There are two main components of a viable pass rush – speed off the edge, and power up the middle. Rankins provides the latter. It isn’t as flashy as the play you’ll get from a guy like Khalil Mack, but it pays the bills. Without question, Rankins has the talent to put up top 24 numbers. In a sack-heavy scoring system he could achieve even more. Ultimately, your valuation will depend on your league, but Sheldon Rankins has the look of a player who could help keep the “goose eggs” out of your scoring column for the next five, or so years.
Sheldon Rankins Student Grade (Instructor’s Notes)
Player Evaluation #2
Nick Kwiatkowski, LB CHI
The Chicago Bears made a major investment in their middle linebacking corps this off-season, by bringing Danny Trevathan and Jerrell Freeman into the fold. The pair were plugging along, having solid individual seasons, despite the team’s lack of success. Then, Freeman was suspended for a violation of the NFL’s policy on performance enhancing drugs. The following game, Trevathan went down with a ruptured patella tendon. Without their two veterans in the middle, Chicago was forced to turn to rookie linebacker Nick Kwiatkoski, their fourth round pick out of West Virginia.
Kwiatkoski stepped in for Freeman in week 12, playing 53 snaps (93%) against the Titans. He made two tackles and two assists in that contest. Last week, he exploded with nine solos, two TFLs and a pair of passes defended against the 49ers. IDP fans took notice. This performance must be taken with a grain of salt due to the monumentally poor quarterback play from Colin Kaepernick and Blaine Gabbert, and the limiting effect it had on San Fran’s offense. None of that is Nick Kwiatkoski’s fault, however.
The rookie showed an ability to scrape his way across the line of scrimmage and find the ball carrier. He is not a physically imposing player, or one with exceptional athleticism. At the Combine, Kwiatkoski posted a solid, 4.22 seconds in the 20-yard shuttle, highlighting his short-area quickness, which translates well to the tape. But he’s not going to win battles with interior offensive linemen with his quickness. He missed a handful of tackles, which is always troubling, but again, this all goes back to his limited physical prowess. Ultimately, Kwiatkoski is a volume tackler, who will get his fair share by being at the right place, at the right time.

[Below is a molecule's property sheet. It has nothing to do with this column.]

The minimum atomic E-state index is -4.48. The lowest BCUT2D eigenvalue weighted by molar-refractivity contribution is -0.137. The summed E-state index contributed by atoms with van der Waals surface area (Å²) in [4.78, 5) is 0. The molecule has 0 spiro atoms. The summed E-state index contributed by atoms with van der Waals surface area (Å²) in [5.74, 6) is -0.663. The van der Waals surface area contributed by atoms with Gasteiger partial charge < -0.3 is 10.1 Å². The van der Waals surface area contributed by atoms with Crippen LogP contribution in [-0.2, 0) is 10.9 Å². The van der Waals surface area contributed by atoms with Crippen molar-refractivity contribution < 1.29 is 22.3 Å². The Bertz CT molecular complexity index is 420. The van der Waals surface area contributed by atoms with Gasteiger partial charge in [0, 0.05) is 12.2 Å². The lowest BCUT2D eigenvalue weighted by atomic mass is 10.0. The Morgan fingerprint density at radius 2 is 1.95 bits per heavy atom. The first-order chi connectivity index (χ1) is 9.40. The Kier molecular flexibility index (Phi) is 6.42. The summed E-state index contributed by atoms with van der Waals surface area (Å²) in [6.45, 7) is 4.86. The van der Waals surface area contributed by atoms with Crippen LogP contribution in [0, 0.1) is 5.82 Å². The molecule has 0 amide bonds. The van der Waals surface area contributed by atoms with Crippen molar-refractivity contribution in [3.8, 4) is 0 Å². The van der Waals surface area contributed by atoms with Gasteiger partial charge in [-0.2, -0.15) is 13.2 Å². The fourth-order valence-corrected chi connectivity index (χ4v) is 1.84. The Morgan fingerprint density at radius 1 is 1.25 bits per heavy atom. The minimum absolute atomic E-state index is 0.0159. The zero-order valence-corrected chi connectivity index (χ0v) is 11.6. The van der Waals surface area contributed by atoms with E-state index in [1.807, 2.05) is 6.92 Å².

It’s a safe bet the rookie will be a producer for the remainder of 2016. However, Kwiatkoski’s ability to secure a starting job for 2017 will be the subject of debate over this off-season. Jerrell Freeman will be 31 entering next season with two years remaining on the three-year pact he signed last off-season. He’s due $4 million dollars, $2 million of which was guaranteed (without knowing if there will be any implications to that guarantee following the PED suspension.) Trevathan’s deal carries a $3.35 million dollar cap hit, and has $5.75 million in guarantees left to be paid out over the three remaining seasons. He’ll only be 27 years-of-age, come kick off of the 2017 season.
For Kwiatkoski to displace one of these players, he’d have to have a tremendous final four games. Given the fact Chicago spent a fourth rounder on him, and invested in the two veterans last off-season, it’s not likely a rookie will enter the picture. Freeman and Trevathan each played well prior to losing their spots in the line-up. It’s unlikely either will find themselves on the bench next season, leaving Kwiatkoski stuck in a special teams/reserve roll, which does nothing for your roster, aside from take up a spot that could be used for a producer. But should Freeman wind up being released, or either player miss time next year, Kwiatkoski should be snatched off waivers immediately.
Player Evaluation #2
Nick Kwiatkoski Student Grade (Instructor’s Notes)